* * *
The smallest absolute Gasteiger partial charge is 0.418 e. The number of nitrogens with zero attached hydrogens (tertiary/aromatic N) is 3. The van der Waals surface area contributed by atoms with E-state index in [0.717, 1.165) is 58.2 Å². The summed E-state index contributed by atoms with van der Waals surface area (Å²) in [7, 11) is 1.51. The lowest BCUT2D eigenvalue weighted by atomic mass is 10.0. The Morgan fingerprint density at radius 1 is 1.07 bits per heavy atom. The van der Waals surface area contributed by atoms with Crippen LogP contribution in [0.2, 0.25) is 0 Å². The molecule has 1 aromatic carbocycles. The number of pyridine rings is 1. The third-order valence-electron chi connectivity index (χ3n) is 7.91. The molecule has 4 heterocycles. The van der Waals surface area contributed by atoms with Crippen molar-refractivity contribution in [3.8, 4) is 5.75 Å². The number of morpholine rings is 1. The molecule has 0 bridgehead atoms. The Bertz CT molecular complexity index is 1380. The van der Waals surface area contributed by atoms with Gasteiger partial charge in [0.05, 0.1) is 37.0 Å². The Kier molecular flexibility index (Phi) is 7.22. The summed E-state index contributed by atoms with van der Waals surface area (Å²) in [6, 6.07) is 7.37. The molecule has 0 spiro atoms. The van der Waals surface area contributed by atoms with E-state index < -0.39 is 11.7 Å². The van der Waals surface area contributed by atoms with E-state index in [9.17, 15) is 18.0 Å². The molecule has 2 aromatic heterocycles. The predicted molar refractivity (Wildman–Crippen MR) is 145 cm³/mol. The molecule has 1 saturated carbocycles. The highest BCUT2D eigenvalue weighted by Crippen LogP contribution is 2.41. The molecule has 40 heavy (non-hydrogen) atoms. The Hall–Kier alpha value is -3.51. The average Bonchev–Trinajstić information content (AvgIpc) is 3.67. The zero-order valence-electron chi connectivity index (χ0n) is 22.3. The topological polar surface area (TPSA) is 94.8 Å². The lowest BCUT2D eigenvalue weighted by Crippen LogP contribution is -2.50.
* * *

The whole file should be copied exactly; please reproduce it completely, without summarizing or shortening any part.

The smallest absolute Gasteiger partial charge is 0.418 e. The number of nitrogens with zero attached hydrogens (tertiary/aromatic N) is 3. The van der Waals surface area contributed by atoms with E-state index in [0.717, 1.165) is 58.2 Å². The summed E-state index contributed by atoms with van der Waals surface area (Å²) in [7, 11) is 1.51. The lowest BCUT2D eigenvalue weighted by atomic mass is 10.0. The Morgan fingerprint density at radius 1 is 1.07 bits per heavy atom. The van der Waals surface area contributed by atoms with Crippen LogP contribution in [0.2, 0.25) is 0 Å². The molecule has 1 aromatic carbocycles. The number of pyridine rings is 1. The third-order valence-electron chi connectivity index (χ3n) is 7.91. The molecule has 4 heterocycles. The van der Waals surface area contributed by atoms with Crippen molar-refractivity contribution in [3.8, 4) is 5.75 Å². The number of morpholine rings is 1. The molecule has 0 bridgehead atoms. The Bertz CT molecular complexity index is 1380. The van der Waals surface area contributed by atoms with Gasteiger partial charge in [0.05, 0.1) is 37.0 Å². The Kier molecular flexibility index (Phi) is 7.22. The summed E-state index contributed by atoms with van der Waals surface area (Å²) in [6, 6.07) is 7.37. The molecule has 0 spiro atoms. The van der Waals surface area contributed by atoms with E-state index < -0.39 is 11.7 Å². The van der Waals surface area contributed by atoms with E-state index in [9.17, 15) is 18.0 Å². The molecule has 2 aromatic heterocycles. The predicted molar refractivity (Wildman–Crippen MR) is 145 cm³/mol. The molecule has 1 saturated carbocycles. The highest BCUT2D eigenvalue weighted by Crippen LogP contribution is 2.41. The molecule has 40 heavy (non-hydrogen) atoms. The Hall–Kier alpha value is -3.51. The average Bonchev–Trinajstić information content (AvgIpc) is 3.67. The zero-order valence-electron chi connectivity index (χ0n) is 22.3. The topological polar surface area (TPSA) is 94.8 Å². The lowest BCUT2D eigenvalue weighted by Crippen LogP contribution is -2.50.